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Now that I have brain cancer, I’m ready to offer moral advice

Damifino what the best advice should be. But I can hope some of my suggestions may make some of the world a little bit better even when I’m gone.

Jeffrey Weiss offers advice on plotting your own moral course in life and not simply following the masses. Photo courtesy of Creative Commons/Mark Notari

(RNS) — My path to the Egress is as uncertain as I can imagine, but my goal has gotten more focused on sharing some small positive effects while I’m still able.

My diagnosis of glioblastoma hit me about eight months ago. Median survival is about 15 months. I have limits – mostly a drop in my stamina, some inability to grab top-goal words for conversation. There’s not yet clear evidence, however, that the cancer is back or the odds of my timing clearly set. I’m semiretired on long-term disability benefits because I’m, ahem, long-term disabled.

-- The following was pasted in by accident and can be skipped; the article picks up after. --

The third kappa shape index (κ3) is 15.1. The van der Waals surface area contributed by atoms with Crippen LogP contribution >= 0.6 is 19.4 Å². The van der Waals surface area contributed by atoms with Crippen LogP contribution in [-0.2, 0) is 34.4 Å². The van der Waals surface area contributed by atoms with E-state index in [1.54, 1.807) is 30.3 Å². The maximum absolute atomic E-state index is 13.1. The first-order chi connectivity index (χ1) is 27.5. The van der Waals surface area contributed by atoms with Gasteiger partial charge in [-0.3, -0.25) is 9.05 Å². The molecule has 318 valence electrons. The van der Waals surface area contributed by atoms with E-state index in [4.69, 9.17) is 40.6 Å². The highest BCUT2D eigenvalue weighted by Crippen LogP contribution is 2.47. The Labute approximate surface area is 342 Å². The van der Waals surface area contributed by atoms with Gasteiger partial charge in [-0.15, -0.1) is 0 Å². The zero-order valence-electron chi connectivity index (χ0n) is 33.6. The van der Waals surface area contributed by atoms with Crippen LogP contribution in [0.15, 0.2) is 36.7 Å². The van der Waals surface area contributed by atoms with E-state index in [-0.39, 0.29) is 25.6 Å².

But I keep doing some things I like and skipping some I don’t. These occasional columns for RNS are a plus. So is my weekly visit to the newspaper office where I worked for 29 years.

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I visit The Dallas Morning News for what I semi-jokingly call “Thursdays with Jeffrey,” a takeoff on “Tuesdays with Morrie.” I’ve done it almost every Thursday of the past few months. (The couple of weeks I missed, I was on a pleasant trip out of town.)